• Make the turns on the winch before inserting the winch handle. It is very difficult to add turns once the winch handle is attached and is another cause of overlaps.
  • Tailing a winch is an important job and one that ensures safe and smooth operation. Self tailing winches allow you to have both hands free for grinding, but be aware that they can slip. If you are sailing short handed, self tailing winches are a boon, but make sure that your line is sized to fit the teeth of the self-tailer. If a winch is not self tailing you will need to have one hand free, or an additional crew member to help tail the line and take in the slack. The angle of the tail is crucial to avoid over-rides and ensure that the line does not slip.
  • If you have a clutch stopper in front of a winch, do not underestimate the amount of tension it is holding. Winch in slightly with the handle and hold the tail end firmly before releasing the clutch. Some clutches, like those on the old Challenge yachts, are designed so that you have to winch in to release the clutch.
  • When releasing a line quickly from a loaded winch, make sure that it is able to run out freely without any tangles and ensure you and other crew members are out of the way and will not get fouled on the free end. Also make sure that the winch handle has been removed and is in a safe place. Hold the tail end of the line above the winch and make an anti-clockwise movement that will remove the wraps as you raise your hand. Take care that your other hand is not in a position where it could get sucked in.
  • Riding turns can sometimes be ground out by carefully continuing to winch in. Alternatively you may need to attach another length of rope, with a rolling hitch, to the working end of the jammed rope and lead this to another winch to take the load while you free the riding turn.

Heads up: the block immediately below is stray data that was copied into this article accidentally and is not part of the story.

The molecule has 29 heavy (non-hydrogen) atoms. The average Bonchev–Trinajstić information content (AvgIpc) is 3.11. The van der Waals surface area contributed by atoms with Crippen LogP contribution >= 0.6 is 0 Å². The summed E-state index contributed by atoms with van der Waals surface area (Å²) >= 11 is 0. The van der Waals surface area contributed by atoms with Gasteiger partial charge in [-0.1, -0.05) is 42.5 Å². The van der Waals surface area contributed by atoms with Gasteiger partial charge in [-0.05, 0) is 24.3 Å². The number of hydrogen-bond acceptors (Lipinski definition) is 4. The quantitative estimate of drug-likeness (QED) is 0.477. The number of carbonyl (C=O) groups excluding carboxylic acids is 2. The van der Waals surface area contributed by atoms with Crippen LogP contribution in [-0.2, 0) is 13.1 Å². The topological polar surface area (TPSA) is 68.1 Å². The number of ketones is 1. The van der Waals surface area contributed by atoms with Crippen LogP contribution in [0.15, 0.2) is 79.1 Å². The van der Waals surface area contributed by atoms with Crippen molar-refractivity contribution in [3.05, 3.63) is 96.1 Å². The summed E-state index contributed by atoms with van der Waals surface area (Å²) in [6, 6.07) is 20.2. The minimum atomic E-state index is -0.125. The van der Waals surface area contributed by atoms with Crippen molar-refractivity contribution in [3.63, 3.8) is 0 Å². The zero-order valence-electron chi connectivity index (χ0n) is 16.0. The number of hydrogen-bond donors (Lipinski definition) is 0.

• When using powered winches, the winch should always be turned off if the rope gets jammed, before trying to free it.

Be aware of the dangers of winches

  • Never let a new person on board operate a winch until it is first demonstrated and the proper safety procedures are pointed out. Make sure that they are aware of the dangers and supervised.
  • When using a winch never wear jewellery, scarves or loose clothing etc., hanging down where it can get caught. Not only will it probably be damaged but you could sustain a serious injury if it got pulled into the winch. Even rings have been known to rip fingers off. Power winches should, if practical, be turned off when not in use, to avoid an accident due to inadvertent operation.
  • Sometimes the amount of friction on a winch drum is so great that it will not ease when you release the tail end. In this case you should never use your fingers to release the tension as they could easily get pinched under the line. Carefully remove one turn and then use your palm or heel of your hand to push and control the easing the line around the winch.
  • Keep a sharp knife handy to cut free a rope that has caught and tightened around a limb or item of clothing. Some sailors mount a sheathed knife close to their winches for this purpose.
  • If a sheet is cut away from a jammed winch it can become a very dangerous weapon as it whips about in the wind. If the helmsman has time, luff up into the wind to de-power the sail before cutting the sheet.
  • On larger yachts some winches can be de-powered so quickly that the synthetic lines melt as they slip round the winch. They can then fuse when they are stopped. If you know this is likely to be a problem be prepared to lubricate the line with water if the line is dumped quickly.





The moral is – think before you winch and at the end of your sail, may you have the same number of finger as you started with.





Author – Dee White.